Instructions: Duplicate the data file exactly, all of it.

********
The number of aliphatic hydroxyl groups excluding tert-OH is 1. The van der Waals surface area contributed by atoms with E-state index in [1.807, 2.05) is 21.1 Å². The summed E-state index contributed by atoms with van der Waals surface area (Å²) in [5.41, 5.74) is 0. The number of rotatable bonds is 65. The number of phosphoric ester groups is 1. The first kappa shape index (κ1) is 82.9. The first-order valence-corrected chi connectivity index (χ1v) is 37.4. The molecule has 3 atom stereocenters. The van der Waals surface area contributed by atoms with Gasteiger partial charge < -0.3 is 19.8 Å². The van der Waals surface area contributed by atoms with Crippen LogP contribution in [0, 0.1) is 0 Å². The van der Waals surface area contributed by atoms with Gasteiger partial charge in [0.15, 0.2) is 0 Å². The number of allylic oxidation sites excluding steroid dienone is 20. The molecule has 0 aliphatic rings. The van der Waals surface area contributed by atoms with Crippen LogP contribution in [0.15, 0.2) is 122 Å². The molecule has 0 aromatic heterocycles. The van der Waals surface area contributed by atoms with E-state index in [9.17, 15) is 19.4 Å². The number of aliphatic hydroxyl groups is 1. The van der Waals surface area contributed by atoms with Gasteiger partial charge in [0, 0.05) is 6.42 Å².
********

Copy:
The number of aliphatic hydroxyl groups excluding tert-OH is 1. The van der Waals surface area contributed by atoms with E-state index in [1.807, 2.05) is 21.1 Å². The summed E-state index contributed by atoms with van der Waals surface area (Å²) in [5.41, 5.74) is 0. The number of rotatable bonds is 65. The number of phosphoric ester groups is 1. The first kappa shape index (κ1) is 82.9. The first-order valence-corrected chi connectivity index (χ1v) is 37.4. The molecule has 3 atom stereocenters. The van der Waals surface area contributed by atoms with Gasteiger partial charge < -0.3 is 19.8 Å². The van der Waals surface area contributed by atoms with Crippen LogP contribution in [0, 0.1) is 0 Å². The van der Waals surface area contributed by atoms with Gasteiger partial charge in [0.15, 0.2) is 0 Å². The number of allylic oxidation sites excluding steroid dienone is 20. The molecule has 0 aliphatic rings. The van der Waals surface area contributed by atoms with Crippen LogP contribution in [0.15, 0.2) is 122 Å². The molecule has 0 aromatic heterocycles. The van der Waals surface area contributed by atoms with E-state index in [9.17, 15) is 19.4 Å². The number of aliphatic hydroxyl groups is 1. The van der Waals surface area contributed by atoms with Gasteiger partial charge in [0, 0.05) is 6.42 Å².